Netflix will reduce its bitrate across Africa, but what does that mean?

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Before we begin, what the hell is Tiger King? That series is just a wave of hits you never see coming.

Something we did see coming locally, however, was a reduction in Netflix’s bitrate as the COVID-19 pandemic pushes many people around the world into their homes.

While working from home, many folks may be streaming content and that puts severe strain on internet exchanges and other infrastructure.

As such Netflix has been trying to reduce the amount of traffic its services make use of by limiting the bitrate of its content. The long and short of this means that Netflix traffic should drop by 25 percent.

“We will provide relief to ISPs who are dealing with large government-mandated “shelter in place” orders by providing the 25% traffic reduction we’ve started in Europe,” vice president of content delivery at Netflix, Ken Florance said earlier this month.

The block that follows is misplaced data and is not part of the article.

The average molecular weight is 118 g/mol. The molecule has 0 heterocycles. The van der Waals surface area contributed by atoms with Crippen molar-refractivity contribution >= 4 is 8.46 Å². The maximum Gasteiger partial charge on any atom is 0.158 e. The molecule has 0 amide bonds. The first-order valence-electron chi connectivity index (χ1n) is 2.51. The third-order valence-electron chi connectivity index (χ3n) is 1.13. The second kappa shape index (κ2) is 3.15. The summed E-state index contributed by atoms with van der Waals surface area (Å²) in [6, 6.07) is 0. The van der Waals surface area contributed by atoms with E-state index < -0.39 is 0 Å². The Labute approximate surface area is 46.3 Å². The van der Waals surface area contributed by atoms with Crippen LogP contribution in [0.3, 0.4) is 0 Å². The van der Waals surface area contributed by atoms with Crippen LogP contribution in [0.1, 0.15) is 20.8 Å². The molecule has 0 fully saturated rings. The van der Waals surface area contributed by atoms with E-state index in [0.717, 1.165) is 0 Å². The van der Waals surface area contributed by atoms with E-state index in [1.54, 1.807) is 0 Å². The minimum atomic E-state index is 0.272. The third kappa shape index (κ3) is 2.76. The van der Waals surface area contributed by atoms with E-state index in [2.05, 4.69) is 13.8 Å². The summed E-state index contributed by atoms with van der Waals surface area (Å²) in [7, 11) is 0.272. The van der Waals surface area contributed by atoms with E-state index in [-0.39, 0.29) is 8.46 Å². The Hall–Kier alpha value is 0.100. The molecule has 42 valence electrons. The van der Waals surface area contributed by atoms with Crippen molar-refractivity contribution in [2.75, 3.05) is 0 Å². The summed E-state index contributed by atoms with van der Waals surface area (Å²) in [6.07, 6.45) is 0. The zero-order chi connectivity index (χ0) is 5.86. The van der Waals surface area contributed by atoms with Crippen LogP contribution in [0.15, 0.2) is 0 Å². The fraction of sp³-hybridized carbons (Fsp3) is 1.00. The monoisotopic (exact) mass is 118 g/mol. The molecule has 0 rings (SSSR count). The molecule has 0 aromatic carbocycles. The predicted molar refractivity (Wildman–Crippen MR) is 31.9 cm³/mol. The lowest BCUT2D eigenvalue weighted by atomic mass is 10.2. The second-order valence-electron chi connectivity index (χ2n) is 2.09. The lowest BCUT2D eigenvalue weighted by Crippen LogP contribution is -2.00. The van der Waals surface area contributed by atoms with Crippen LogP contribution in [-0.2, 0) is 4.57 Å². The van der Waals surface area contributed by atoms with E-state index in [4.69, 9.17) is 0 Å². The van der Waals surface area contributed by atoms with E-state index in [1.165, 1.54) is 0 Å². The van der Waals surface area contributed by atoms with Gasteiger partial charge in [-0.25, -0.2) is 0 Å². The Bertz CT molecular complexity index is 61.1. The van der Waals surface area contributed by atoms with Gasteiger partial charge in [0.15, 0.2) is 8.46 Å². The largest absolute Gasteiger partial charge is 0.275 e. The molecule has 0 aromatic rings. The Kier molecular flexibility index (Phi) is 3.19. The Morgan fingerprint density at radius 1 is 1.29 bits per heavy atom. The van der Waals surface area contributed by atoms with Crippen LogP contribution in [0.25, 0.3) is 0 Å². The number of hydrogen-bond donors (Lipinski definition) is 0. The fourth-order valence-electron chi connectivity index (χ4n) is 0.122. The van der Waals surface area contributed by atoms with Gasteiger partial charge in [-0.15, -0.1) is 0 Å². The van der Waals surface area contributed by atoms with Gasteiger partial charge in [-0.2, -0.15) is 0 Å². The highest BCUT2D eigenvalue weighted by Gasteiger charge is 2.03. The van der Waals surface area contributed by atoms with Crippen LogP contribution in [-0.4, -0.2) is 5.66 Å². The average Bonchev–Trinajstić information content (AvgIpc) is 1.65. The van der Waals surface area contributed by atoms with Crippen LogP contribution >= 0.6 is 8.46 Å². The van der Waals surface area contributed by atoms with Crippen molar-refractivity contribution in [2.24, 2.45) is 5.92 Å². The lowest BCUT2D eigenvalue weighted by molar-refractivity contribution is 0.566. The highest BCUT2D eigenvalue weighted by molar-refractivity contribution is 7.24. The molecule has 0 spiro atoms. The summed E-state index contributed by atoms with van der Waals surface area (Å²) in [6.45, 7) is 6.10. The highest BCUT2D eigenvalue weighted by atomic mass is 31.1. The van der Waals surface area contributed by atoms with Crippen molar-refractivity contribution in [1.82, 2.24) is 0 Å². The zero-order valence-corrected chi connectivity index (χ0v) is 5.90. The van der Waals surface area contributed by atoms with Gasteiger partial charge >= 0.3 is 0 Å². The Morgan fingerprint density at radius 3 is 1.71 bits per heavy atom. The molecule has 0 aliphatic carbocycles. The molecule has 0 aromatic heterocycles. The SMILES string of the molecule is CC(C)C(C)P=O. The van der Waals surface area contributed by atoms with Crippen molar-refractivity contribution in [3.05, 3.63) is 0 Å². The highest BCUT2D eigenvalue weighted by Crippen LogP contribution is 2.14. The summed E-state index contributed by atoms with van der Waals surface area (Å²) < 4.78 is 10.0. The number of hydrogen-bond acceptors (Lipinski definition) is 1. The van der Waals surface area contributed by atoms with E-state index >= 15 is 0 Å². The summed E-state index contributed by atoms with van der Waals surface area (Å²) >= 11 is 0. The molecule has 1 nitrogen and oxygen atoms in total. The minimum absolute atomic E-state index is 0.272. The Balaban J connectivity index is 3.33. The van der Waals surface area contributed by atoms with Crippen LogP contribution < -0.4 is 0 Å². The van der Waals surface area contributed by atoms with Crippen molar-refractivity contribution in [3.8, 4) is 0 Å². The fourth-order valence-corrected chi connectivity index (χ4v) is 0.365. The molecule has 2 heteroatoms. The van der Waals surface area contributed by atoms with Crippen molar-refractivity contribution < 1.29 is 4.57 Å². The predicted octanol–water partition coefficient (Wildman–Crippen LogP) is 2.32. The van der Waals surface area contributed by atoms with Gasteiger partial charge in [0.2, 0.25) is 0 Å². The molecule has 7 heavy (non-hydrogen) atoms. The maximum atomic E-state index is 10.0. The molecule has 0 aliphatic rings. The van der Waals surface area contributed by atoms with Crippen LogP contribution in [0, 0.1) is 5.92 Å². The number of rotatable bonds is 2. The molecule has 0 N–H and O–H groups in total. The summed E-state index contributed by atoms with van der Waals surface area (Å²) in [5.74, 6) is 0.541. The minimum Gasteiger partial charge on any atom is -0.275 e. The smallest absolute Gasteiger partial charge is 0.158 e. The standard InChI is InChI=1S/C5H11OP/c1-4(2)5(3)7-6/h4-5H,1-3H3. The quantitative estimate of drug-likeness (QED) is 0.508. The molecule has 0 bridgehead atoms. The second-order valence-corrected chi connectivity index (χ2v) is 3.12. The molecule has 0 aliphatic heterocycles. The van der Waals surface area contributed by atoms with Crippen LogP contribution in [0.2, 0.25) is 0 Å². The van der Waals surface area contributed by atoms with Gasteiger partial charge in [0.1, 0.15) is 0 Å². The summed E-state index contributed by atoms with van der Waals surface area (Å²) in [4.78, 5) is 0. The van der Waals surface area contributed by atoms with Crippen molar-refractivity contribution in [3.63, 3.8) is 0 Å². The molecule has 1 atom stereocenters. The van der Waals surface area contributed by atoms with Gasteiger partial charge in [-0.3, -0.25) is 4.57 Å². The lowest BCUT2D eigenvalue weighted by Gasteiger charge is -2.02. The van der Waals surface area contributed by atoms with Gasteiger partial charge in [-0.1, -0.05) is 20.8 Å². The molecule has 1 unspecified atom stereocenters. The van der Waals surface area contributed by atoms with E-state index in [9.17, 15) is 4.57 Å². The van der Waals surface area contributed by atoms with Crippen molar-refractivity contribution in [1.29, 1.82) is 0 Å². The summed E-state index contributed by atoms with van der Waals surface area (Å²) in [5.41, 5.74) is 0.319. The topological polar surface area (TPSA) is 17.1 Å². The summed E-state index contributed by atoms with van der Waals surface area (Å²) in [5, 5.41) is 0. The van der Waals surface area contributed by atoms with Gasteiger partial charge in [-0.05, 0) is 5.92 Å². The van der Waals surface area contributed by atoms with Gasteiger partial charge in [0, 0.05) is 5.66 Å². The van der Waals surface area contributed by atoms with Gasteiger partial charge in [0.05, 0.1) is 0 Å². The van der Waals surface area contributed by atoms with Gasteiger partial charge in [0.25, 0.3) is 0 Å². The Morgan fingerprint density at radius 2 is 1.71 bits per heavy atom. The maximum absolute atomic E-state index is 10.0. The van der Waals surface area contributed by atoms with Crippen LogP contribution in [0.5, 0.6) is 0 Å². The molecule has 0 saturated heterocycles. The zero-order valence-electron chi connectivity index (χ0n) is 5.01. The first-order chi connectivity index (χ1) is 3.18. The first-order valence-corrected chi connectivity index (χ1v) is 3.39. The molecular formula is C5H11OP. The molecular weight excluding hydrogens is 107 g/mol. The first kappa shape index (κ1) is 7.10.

So what does this mean for the South African viewer? Not all that much to be frank.

Customers will still be able to view content in UHD, HD or SD without noticing too much of a drop in quality. How does Netflix do this?

For every piece of content on Netflix there is a stream for a particular resolution. Netflix has – for the next 30 days – removed the streams which use the most bandwidth.

This means that only the most vigilant subscribers will notice a slight dip in fidelity but for the most part you’ll still be able to stream at your resolution of choice.

This bitrate limitation came into effect this morning and will extend for the next 30 days.

Netflix is not alone in mitigating the effects of increased streaming. Last week YouTube announced it would limit videos to 480p by default though viewers are able to select different resolutions after opening a video.

Brendyn Lotz

Brendyn Lotz

Brendyn Lotz writes news, reviews, and opinion pieces for Hypertext. His interests include SMEs, innovation on the African continent, cybersecurity, blockchain, games, geek culture and YouTube.